Northside K-8 School students couldn’t hide their enthusiasm for apples on Friday as Warren County FoodCorps conducted a taste test of the fall fruit.
Rachel Earnhardt, Warren County FoodCorps service member, led the taste testing as part of her efforts to encourage local students to make healthy food choices. She hopes to conduct taste tests at the county’s elementary schools on a regular basis.
Northside students were invited to taste apple slices at lunch and vote whether or not they enjoyed them.
The first students to try the apple slices were members of Edith Ayala’s kindergarten Spanish language immersion class. Several said that they or their neighbors had apple trees in their yards, most liked apple juice, and some had apple juice for breakfast Friday morning. Everyone in the class raised their hands when asked if they like apple pie.
With this degree of enthusiasm for apples, it is not shocking that the class members enjoyed their apple slices. Paris Jordan gave them a thumbs up, Samaya Burchette said she liked them, and Kamya Kearney and Tyler Alston said that the apple slices were good.
Other classmates agreed.
“I think they are so good,” said Sophia Brauer.
Jill Ellis’ kindergarten class was equally happy to be eating apple slices.
Laniya Williams said that her father grows apples, and six students said that their parents bring home apples from the grocery store. Ten students liked apple pie, but two had never tried the sweet treat.
When it came time for the apple taste test, Lilli Williams described the fruit as juicy and sweet.
“They’re good,” said Nicholas Harrison. Classmates Williams, Christopher Howard, Demetrius Brown and Zaria Dunkley agreed.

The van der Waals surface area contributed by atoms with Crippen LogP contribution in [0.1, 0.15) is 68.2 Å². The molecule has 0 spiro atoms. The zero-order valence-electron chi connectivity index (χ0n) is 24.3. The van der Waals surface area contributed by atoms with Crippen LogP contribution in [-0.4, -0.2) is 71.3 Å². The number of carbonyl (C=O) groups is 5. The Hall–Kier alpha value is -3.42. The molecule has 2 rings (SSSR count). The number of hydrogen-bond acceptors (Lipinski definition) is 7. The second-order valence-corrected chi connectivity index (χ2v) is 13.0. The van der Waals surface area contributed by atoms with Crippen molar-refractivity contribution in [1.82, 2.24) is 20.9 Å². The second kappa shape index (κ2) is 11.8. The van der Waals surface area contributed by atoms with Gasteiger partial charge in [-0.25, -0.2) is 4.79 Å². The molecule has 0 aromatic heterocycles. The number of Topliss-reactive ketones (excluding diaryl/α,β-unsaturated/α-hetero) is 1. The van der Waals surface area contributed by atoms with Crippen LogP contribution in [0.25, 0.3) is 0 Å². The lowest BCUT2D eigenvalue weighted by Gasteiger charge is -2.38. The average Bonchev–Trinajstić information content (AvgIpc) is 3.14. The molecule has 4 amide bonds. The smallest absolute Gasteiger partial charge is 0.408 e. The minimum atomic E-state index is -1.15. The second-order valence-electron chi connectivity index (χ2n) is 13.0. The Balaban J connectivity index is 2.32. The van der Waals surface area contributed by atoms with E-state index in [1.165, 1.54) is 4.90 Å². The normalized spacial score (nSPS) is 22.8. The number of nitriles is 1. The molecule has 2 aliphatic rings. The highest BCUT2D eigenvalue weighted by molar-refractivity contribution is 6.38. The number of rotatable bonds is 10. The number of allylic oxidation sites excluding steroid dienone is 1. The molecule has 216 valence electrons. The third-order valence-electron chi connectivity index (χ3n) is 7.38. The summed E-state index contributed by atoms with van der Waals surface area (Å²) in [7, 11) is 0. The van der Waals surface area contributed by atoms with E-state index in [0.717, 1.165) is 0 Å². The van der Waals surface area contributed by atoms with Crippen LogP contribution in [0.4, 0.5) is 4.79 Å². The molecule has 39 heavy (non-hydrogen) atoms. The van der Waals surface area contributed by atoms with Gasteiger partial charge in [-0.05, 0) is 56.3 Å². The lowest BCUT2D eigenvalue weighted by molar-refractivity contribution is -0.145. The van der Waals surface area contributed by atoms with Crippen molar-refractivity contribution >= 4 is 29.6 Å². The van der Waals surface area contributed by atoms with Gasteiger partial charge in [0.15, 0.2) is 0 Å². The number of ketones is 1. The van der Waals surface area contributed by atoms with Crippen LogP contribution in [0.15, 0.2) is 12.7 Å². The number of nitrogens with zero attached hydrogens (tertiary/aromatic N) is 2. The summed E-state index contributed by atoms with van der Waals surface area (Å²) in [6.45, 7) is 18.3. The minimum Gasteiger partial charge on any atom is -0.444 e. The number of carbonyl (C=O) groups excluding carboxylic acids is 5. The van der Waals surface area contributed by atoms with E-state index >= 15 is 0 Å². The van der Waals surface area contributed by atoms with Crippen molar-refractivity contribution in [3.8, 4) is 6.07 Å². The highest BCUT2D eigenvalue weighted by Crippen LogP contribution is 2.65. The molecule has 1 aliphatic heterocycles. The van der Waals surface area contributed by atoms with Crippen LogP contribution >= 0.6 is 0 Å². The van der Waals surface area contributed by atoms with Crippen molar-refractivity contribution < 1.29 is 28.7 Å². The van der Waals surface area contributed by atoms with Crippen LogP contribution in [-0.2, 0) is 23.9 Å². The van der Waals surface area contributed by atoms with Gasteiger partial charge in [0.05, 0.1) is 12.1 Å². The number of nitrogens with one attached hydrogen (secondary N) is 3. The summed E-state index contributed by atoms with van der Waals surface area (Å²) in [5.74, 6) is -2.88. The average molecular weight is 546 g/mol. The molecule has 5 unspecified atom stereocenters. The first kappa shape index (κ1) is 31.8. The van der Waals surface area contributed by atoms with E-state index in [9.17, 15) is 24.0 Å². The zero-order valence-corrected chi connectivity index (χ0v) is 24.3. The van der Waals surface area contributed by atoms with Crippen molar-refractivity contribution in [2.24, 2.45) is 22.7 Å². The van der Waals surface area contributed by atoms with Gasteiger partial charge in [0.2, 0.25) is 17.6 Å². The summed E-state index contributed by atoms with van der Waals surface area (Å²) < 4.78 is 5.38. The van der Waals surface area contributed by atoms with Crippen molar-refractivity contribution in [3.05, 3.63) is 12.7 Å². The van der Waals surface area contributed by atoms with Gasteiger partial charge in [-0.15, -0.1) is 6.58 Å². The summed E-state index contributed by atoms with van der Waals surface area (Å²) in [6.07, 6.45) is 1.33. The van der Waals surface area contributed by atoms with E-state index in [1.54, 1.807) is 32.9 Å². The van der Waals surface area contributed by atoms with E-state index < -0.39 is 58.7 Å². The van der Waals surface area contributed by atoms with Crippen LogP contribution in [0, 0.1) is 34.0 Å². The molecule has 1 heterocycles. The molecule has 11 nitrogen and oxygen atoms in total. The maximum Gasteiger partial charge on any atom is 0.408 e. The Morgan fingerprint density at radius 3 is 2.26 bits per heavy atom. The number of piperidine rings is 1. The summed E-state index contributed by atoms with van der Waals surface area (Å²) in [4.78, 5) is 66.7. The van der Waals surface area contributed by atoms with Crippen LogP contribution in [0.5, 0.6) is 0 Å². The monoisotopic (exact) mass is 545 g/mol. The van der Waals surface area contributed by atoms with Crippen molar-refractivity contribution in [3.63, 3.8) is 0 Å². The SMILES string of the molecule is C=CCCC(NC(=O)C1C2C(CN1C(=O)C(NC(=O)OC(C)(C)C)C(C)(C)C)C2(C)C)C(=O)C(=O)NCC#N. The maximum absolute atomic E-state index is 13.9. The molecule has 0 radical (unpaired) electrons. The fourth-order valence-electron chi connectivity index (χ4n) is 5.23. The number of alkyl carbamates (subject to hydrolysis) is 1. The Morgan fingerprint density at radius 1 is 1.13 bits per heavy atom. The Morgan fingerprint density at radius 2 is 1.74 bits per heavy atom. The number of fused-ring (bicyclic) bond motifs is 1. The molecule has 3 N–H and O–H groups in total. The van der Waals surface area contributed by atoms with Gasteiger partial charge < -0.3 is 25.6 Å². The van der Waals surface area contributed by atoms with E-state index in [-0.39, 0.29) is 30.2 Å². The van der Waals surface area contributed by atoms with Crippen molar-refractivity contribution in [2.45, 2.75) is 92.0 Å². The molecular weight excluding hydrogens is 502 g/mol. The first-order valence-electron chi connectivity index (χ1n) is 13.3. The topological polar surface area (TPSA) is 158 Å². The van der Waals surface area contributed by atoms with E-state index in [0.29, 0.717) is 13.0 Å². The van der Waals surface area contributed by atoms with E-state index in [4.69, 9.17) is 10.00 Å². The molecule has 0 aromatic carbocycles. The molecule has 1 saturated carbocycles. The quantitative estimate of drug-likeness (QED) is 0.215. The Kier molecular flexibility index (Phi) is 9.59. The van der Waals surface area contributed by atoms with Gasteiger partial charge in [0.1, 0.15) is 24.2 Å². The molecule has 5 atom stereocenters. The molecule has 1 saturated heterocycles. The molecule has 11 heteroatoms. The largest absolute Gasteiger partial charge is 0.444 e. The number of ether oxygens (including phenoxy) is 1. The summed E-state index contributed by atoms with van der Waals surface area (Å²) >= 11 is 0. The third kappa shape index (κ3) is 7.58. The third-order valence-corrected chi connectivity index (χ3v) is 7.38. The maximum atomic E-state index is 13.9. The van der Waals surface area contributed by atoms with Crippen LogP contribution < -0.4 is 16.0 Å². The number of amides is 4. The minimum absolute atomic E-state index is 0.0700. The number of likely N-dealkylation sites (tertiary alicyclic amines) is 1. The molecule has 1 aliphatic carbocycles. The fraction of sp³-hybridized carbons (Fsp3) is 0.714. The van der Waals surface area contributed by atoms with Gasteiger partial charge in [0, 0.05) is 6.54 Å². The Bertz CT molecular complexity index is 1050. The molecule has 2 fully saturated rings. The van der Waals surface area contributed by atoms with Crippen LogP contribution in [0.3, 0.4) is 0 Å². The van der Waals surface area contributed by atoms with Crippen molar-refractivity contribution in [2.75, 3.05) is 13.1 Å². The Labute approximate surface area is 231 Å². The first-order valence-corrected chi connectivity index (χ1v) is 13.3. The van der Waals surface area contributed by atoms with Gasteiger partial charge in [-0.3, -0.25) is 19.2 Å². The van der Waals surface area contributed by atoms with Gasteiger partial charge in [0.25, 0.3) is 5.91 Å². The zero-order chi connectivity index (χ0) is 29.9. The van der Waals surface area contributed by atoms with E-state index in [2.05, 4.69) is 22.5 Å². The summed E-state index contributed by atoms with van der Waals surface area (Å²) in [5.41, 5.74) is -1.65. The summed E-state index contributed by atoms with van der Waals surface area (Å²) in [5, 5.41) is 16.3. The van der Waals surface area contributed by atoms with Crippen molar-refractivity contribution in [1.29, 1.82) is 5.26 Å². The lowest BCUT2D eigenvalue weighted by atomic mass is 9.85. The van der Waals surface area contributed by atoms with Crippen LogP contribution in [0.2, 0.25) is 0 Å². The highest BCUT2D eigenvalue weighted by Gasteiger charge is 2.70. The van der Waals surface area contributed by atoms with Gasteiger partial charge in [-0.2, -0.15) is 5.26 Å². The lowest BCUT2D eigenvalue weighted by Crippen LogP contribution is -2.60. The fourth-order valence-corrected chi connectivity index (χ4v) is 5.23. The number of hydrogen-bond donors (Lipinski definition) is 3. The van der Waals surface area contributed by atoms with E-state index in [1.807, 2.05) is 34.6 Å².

As Ayala and Ellis’ classes left the cafeteria and other classes began their lunch, each student was invited to participate in the taste test.
On Monday, Earnhardt reported that between 320 and 340 students, teachers and staff ate apple slices, and some came back for seconds.
According to the vote tally, 169 students loved the apples and 21 liked them. However, there was one student who marked the “tried it” column, indicating a less than enthusiastic opinion about the taste.
Earnhardt said that her favorite comment came from a second-grade student who said, “I don’t like it.” After a long pause for dramatic effect, he added, “I extremely love it.”
When the boy made five tally marks on the vote board, Earnhardt asked if the other four marks were for his friends. The student said that the extra marks were to show how much he loved apples.
Earnhardt expressed appreciation for the work of Daniel Harris, Warren County Schools’ Child Nutrition director, for obtaining the apples used in the taste test.
She hopes that the students’ excitement will continue with November’s food of choice, kale.
“The goal is to have monthly taste tests with seasonal produce,” Earnhardt said.